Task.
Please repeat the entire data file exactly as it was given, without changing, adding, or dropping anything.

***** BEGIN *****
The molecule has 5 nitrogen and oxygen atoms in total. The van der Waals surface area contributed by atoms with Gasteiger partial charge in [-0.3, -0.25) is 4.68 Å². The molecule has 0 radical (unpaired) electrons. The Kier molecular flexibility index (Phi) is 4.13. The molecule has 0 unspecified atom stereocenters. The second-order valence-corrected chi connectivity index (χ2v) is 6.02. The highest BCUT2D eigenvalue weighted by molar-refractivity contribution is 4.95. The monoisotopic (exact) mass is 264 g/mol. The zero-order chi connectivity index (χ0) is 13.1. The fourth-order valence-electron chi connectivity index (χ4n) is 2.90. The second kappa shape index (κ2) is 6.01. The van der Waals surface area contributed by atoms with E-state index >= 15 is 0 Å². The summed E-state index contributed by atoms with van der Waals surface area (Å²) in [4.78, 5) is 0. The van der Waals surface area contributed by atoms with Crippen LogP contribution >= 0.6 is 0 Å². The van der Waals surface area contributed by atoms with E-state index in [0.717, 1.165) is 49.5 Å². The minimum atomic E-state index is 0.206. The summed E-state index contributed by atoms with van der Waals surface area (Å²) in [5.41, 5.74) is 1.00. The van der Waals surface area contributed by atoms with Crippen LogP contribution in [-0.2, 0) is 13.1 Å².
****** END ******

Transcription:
The molecule has 5 nitrogen and oxygen atoms in total. The van der Waals surface area contributed by atoms with Gasteiger partial charge in [-0.3, -0.25) is 4.68 Å². The molecule has 0 radical (unpaired) electrons. The Kier molecular flexibility index (Phi) is 4.13. The molecule has 0 unspecified atom stereocenters. The second-order valence-corrected chi connectivity index (χ2v) is 6.02. The highest BCUT2D eigenvalue weighted by molar-refractivity contribution is 4.95. The monoisotopic (exact) mass is 264 g/mol. The zero-order chi connectivity index (χ0) is 13.1. The fourth-order valence-electron chi connectivity index (χ4n) is 2.90. The second kappa shape index (κ2) is 6.01. The van der Waals surface area contributed by atoms with E-state index >= 15 is 0 Å². The summed E-state index contributed by atoms with van der Waals surface area (Å²) in [4.78, 5) is 0. The van der Waals surface area contributed by atoms with Crippen LogP contribution >= 0.6 is 0 Å². The van der Waals surface area contributed by atoms with E-state index in [0.717, 1.165) is 49.5 Å². The minimum atomic E-state index is 0.206. The summed E-state index contributed by atoms with van der Waals surface area (Å²) in [5.41, 5.74) is 1.00. The van der Waals surface area contributed by atoms with Crippen LogP contribution in [-0.2, 0) is 13.1 Å².